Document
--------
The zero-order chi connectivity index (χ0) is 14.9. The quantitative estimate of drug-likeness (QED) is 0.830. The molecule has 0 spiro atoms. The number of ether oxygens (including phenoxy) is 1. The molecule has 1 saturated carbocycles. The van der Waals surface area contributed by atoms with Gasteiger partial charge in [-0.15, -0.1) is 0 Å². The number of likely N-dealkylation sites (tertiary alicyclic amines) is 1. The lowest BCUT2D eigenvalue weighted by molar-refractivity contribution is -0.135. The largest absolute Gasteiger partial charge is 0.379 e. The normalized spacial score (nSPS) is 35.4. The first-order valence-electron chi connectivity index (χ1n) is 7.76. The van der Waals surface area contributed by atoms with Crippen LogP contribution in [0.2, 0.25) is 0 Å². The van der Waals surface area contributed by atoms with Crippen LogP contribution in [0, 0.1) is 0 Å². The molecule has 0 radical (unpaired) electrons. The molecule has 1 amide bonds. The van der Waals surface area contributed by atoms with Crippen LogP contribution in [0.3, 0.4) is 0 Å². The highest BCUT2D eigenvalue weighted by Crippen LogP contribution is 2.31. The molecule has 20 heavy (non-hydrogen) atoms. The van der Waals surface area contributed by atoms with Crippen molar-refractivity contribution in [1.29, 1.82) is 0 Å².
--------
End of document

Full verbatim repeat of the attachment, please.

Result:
The zero-order chi connectivity index (χ0) is 14.9. The quantitative estimate of drug-likeness (QED) is 0.830. The molecule has 0 spiro atoms. The number of ether oxygens (including phenoxy) is 1. The molecule has 1 saturated carbocycles. The van der Waals surface area contributed by atoms with Gasteiger partial charge in [-0.15, -0.1) is 0 Å². The number of likely N-dealkylation sites (tertiary alicyclic amines) is 1. The lowest BCUT2D eigenvalue weighted by molar-refractivity contribution is -0.135. The largest absolute Gasteiger partial charge is 0.379 e. The normalized spacial score (nSPS) is 35.4. The first-order valence-electron chi connectivity index (χ1n) is 7.76. The van der Waals surface area contributed by atoms with Crippen LogP contribution in [0.2, 0.25) is 0 Å². The van der Waals surface area contributed by atoms with Crippen LogP contribution in [0, 0.1) is 0 Å². The molecule has 0 radical (unpaired) electrons. The molecule has 1 amide bonds. The van der Waals surface area contributed by atoms with Crippen LogP contribution in [0.3, 0.4) is 0 Å². The highest BCUT2D eigenvalue weighted by Crippen LogP contribution is 2.31. The molecule has 20 heavy (non-hydrogen) atoms. The van der Waals surface area contributed by atoms with Crippen molar-refractivity contribution in [1.29, 1.82) is 0 Å².